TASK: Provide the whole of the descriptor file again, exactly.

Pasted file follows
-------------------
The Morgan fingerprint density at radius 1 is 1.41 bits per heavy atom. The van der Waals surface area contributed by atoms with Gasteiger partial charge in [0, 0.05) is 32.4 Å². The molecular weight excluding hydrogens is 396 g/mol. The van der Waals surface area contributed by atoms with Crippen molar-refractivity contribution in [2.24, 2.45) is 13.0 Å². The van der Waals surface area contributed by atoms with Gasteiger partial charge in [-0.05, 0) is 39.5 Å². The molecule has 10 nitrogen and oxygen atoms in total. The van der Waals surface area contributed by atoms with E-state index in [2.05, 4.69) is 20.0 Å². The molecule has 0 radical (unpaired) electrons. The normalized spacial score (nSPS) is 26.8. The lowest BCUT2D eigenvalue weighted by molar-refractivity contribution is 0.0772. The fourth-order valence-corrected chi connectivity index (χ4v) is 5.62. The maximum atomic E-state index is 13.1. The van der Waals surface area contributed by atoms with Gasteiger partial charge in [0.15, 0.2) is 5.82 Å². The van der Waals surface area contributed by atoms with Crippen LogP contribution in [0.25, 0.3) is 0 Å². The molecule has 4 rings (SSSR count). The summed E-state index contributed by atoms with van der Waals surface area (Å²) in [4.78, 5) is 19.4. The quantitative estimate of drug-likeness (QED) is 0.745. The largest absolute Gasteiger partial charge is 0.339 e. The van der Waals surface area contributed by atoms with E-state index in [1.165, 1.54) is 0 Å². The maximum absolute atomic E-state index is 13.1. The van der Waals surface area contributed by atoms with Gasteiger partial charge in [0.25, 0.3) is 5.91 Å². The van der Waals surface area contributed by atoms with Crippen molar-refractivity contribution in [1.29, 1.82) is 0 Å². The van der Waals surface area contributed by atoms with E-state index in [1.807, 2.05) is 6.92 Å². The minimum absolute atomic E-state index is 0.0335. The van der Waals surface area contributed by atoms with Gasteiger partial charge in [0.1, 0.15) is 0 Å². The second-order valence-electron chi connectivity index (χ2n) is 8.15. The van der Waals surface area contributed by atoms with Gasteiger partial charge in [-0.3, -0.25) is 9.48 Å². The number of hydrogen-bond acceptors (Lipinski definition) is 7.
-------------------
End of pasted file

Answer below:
The Morgan fingerprint density at radius 1 is 1.41 bits per heavy atom. The van der Waals surface area contributed by atoms with Gasteiger partial charge in [0, 0.05) is 32.4 Å². The molecular weight excluding hydrogens is 396 g/mol. The van der Waals surface area contributed by atoms with Crippen molar-refractivity contribution in [2.24, 2.45) is 13.0 Å². The van der Waals surface area contributed by atoms with Gasteiger partial charge in [-0.05, 0) is 39.5 Å². The molecule has 10 nitrogen and oxygen atoms in total. The van der Waals surface area contributed by atoms with E-state index in [2.05, 4.69) is 20.0 Å². The molecule has 0 radical (unpaired) electrons. The normalized spacial score (nSPS) is 26.8. The lowest BCUT2D eigenvalue weighted by molar-refractivity contribution is 0.0772. The fourth-order valence-corrected chi connectivity index (χ4v) is 5.62. The maximum atomic E-state index is 13.1. The van der Waals surface area contributed by atoms with Gasteiger partial charge in [0.15, 0.2) is 5.82 Å². The van der Waals surface area contributed by atoms with Crippen LogP contribution in [0.25, 0.3) is 0 Å². The molecule has 4 rings (SSSR count). The summed E-state index contributed by atoms with van der Waals surface area (Å²) in [4.78, 5) is 19.4. The quantitative estimate of drug-likeness (QED) is 0.745. The largest absolute Gasteiger partial charge is 0.339 e. The van der Waals surface area contributed by atoms with E-state index in [1.165, 1.54) is 0 Å². The maximum absolute atomic E-state index is 13.1. The van der Waals surface area contributed by atoms with Gasteiger partial charge in [0.25, 0.3) is 5.91 Å². The van der Waals surface area contributed by atoms with Crippen molar-refractivity contribution in [1.29, 1.82) is 0 Å². The van der Waals surface area contributed by atoms with E-state index in [1.807, 2.05) is 6.92 Å². The minimum absolute atomic E-state index is 0.0335. The van der Waals surface area contributed by atoms with Gasteiger partial charge in [0.1, 0.15) is 0 Å². The second-order valence-electron chi connectivity index (χ2n) is 8.15. The van der Waals surface area contributed by atoms with Gasteiger partial charge in [-0.3, -0.25) is 9.48 Å². The number of hydrogen-bond acceptors (Lipinski definition) is 7.